Chase Quinn in The Guardian:
How does it feel to be black in America right now? First, I wonder, do I capitalize the “B”? Is that grammatically correct? More to the point, as an element of style, a choice, does it prove something to you or to me if I don’t? I confess I don’t know any more. These are the petty games that play on my mind as a black American. I cannot speak for all black people, of course. We are not a monolith; you seem to understand this by now. I can only speak for myself – as a black writer. That experience, at least, I know. Instead of worrying about the white man who might murder me in my own home, or on my morning run, what preys on me in the night is how I constructed the sentence as I replay the day, if it was adequately punctuated in its disavowal of racist oppression.
You see, I was raised in the house of “you can be whatever you want – with hard work,” the appendix like the slamming shut of a piano. I’m 33 years old. I was taught to be proud of being black, and I am. There are few things of which I am prouder. No dangling prepositions here, just the facts. I have earned the straight As. I have stayed past the bell. I have pushed myself to raise my hand, to venture an answer, even when I wasn’t sure I understood the question. I was taught that fear, like racial oppression or homophobia, was to be overcome. Walk with your head held high, my mother taught me. Let them admire and be transformed by your strength, by your unassailable conduct. Play it again, Sam – the one that says things will be different in the next life. They’ll look at me and think how far we’ve come. But will they, actually?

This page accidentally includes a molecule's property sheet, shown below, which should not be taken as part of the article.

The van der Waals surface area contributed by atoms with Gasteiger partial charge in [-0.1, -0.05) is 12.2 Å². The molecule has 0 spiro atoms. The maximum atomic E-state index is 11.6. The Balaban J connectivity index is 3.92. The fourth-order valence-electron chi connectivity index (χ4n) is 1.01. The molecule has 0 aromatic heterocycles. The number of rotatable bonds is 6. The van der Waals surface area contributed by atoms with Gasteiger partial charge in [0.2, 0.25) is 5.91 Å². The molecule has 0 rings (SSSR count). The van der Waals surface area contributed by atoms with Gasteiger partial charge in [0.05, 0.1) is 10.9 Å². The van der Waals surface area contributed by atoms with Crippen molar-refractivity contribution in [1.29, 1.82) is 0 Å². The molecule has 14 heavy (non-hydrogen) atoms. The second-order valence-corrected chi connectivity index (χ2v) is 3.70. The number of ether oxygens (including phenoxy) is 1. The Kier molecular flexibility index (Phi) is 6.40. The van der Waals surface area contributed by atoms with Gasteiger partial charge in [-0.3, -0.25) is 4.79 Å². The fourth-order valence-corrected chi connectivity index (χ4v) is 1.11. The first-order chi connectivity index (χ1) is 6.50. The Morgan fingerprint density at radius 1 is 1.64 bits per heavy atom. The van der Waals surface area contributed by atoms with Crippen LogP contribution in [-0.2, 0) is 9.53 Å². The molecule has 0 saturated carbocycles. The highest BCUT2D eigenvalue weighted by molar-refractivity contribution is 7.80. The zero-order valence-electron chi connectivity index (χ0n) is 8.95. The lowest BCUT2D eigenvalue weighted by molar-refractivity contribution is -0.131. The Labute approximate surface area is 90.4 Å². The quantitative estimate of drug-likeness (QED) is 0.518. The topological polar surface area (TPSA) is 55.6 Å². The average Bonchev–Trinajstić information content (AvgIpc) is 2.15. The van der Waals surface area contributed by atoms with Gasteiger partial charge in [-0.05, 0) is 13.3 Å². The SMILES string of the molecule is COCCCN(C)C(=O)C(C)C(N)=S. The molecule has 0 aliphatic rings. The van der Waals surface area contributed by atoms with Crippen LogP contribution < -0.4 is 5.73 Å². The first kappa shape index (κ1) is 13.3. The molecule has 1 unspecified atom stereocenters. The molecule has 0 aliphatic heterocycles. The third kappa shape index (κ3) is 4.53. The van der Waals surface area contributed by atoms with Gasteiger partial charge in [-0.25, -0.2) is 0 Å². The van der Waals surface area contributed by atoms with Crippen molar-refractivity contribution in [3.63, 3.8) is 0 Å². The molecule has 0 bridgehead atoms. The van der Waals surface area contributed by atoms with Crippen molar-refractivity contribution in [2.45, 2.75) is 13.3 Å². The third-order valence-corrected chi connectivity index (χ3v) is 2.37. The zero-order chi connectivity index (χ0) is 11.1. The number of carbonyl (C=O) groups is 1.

I heard from my cousin the other day. She texted me a video of her son on the news. He was protesting in front of the White House. To the newscaster, he said: “They’re not hearing us.” His friend added: “When you talk, it’s just words to them.” Just words indeed. I thought to myself: I should be proud. Proud that my little cousin, who also survived a school shooting just a few years ago, is out on the street, marching, standing up for what is right. Proud of his mother too, for raising a young black man and sending him to college, as a single mother. But instead I felt sorry, like I’d failed him. Like we all had.